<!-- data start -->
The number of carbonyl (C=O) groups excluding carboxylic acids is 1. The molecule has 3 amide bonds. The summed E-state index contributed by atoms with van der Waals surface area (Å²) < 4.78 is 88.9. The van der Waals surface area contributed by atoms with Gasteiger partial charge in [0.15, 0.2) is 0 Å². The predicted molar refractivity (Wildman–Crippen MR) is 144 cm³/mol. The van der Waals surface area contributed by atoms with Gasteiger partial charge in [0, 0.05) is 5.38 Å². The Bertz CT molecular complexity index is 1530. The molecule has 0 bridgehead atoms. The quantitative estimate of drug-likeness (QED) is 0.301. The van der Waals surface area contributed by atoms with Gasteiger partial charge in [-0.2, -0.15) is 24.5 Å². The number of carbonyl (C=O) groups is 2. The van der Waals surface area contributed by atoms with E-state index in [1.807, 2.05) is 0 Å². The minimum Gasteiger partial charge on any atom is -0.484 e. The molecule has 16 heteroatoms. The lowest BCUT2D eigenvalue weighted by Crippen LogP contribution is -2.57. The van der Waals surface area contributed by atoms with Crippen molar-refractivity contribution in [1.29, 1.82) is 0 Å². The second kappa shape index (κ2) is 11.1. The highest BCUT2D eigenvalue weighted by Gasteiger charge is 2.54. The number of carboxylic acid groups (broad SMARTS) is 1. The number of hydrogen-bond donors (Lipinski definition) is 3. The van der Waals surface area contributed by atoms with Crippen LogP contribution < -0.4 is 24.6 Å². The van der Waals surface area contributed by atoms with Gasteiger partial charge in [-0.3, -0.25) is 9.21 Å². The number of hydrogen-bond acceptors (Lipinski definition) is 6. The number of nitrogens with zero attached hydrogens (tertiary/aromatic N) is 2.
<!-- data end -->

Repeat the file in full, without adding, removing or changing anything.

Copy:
The number of carbonyl (C=O) groups excluding carboxylic acids is 1. The molecule has 3 amide bonds. The summed E-state index contributed by atoms with van der Waals surface area (Å²) < 4.78 is 88.9. The van der Waals surface area contributed by atoms with Gasteiger partial charge in [0.15, 0.2) is 0 Å². The predicted molar refractivity (Wildman–Crippen MR) is 144 cm³/mol. The van der Waals surface area contributed by atoms with Gasteiger partial charge in [0, 0.05) is 5.38 Å². The Bertz CT molecular complexity index is 1530. The molecule has 0 bridgehead atoms. The quantitative estimate of drug-likeness (QED) is 0.301. The van der Waals surface area contributed by atoms with Gasteiger partial charge in [-0.2, -0.15) is 24.5 Å². The number of carbonyl (C=O) groups is 2. The van der Waals surface area contributed by atoms with E-state index in [1.807, 2.05) is 0 Å². The minimum Gasteiger partial charge on any atom is -0.484 e. The molecule has 16 heteroatoms. The lowest BCUT2D eigenvalue weighted by Crippen LogP contribution is -2.57. The van der Waals surface area contributed by atoms with Crippen molar-refractivity contribution in [1.29, 1.82) is 0 Å². The second kappa shape index (κ2) is 11.1. The highest BCUT2D eigenvalue weighted by Gasteiger charge is 2.54. The number of carboxylic acid groups (broad SMARTS) is 1. The number of hydrogen-bond donors (Lipinski definition) is 3. The van der Waals surface area contributed by atoms with Crippen LogP contribution < -0.4 is 24.6 Å². The van der Waals surface area contributed by atoms with Gasteiger partial charge in [-0.3, -0.25) is 9.21 Å². The number of hydrogen-bond acceptors (Lipinski definition) is 6. The number of nitrogens with zero attached hydrogens (tertiary/aromatic N) is 2.